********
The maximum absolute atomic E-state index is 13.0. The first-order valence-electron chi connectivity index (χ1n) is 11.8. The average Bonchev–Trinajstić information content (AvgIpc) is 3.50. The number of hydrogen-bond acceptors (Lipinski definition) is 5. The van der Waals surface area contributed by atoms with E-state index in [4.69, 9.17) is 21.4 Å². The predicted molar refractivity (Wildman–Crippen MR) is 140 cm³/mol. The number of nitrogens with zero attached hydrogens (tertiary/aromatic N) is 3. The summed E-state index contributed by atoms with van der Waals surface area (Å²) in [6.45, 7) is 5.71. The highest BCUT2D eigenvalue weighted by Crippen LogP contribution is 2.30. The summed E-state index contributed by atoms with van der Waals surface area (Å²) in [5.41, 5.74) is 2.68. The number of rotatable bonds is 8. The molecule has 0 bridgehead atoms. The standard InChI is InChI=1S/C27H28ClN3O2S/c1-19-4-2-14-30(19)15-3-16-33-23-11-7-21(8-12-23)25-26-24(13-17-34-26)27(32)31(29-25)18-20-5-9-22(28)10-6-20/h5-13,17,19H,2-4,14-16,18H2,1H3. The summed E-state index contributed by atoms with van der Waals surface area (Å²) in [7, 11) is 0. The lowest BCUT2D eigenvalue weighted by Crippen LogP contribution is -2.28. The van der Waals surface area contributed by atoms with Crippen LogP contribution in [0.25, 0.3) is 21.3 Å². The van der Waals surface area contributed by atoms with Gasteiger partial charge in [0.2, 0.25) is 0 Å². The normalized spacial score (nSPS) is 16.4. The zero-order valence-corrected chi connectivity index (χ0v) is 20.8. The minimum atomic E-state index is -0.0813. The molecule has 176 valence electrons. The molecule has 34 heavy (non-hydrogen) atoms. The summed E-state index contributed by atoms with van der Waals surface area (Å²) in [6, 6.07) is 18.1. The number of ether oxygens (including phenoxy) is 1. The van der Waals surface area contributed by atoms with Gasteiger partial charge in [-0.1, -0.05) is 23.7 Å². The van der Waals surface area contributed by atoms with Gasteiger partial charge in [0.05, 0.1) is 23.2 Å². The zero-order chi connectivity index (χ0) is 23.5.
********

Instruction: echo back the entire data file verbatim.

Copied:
The maximum absolute atomic E-state index is 13.0. The first-order valence-electron chi connectivity index (χ1n) is 11.8. The average Bonchev–Trinajstić information content (AvgIpc) is 3.50. The number of hydrogen-bond acceptors (Lipinski definition) is 5. The van der Waals surface area contributed by atoms with E-state index in [4.69, 9.17) is 21.4 Å². The predicted molar refractivity (Wildman–Crippen MR) is 140 cm³/mol. The number of nitrogens with zero attached hydrogens (tertiary/aromatic N) is 3. The summed E-state index contributed by atoms with van der Waals surface area (Å²) in [6.45, 7) is 5.71. The highest BCUT2D eigenvalue weighted by Crippen LogP contribution is 2.30. The summed E-state index contributed by atoms with van der Waals surface area (Å²) in [5.41, 5.74) is 2.68. The number of rotatable bonds is 8. The molecule has 0 bridgehead atoms. The standard InChI is InChI=1S/C27H28ClN3O2S/c1-19-4-2-14-30(19)15-3-16-33-23-11-7-21(8-12-23)25-26-24(13-17-34-26)27(32)31(29-25)18-20-5-9-22(28)10-6-20/h5-13,17,19H,2-4,14-16,18H2,1H3. The summed E-state index contributed by atoms with van der Waals surface area (Å²) in [7, 11) is 0. The lowest BCUT2D eigenvalue weighted by Crippen LogP contribution is -2.28. The van der Waals surface area contributed by atoms with Crippen LogP contribution in [0.25, 0.3) is 21.3 Å². The van der Waals surface area contributed by atoms with Gasteiger partial charge in [0.2, 0.25) is 0 Å². The normalized spacial score (nSPS) is 16.4. The zero-order valence-corrected chi connectivity index (χ0v) is 20.8. The minimum atomic E-state index is -0.0813. The molecule has 176 valence electrons. The molecule has 34 heavy (non-hydrogen) atoms. The summed E-state index contributed by atoms with van der Waals surface area (Å²) in [6, 6.07) is 18.1. The number of ether oxygens (including phenoxy) is 1. The van der Waals surface area contributed by atoms with Gasteiger partial charge in [-0.1, -0.05) is 23.7 Å². The van der Waals surface area contributed by atoms with Gasteiger partial charge in [0.05, 0.1) is 23.2 Å². The zero-order chi connectivity index (χ0) is 23.5.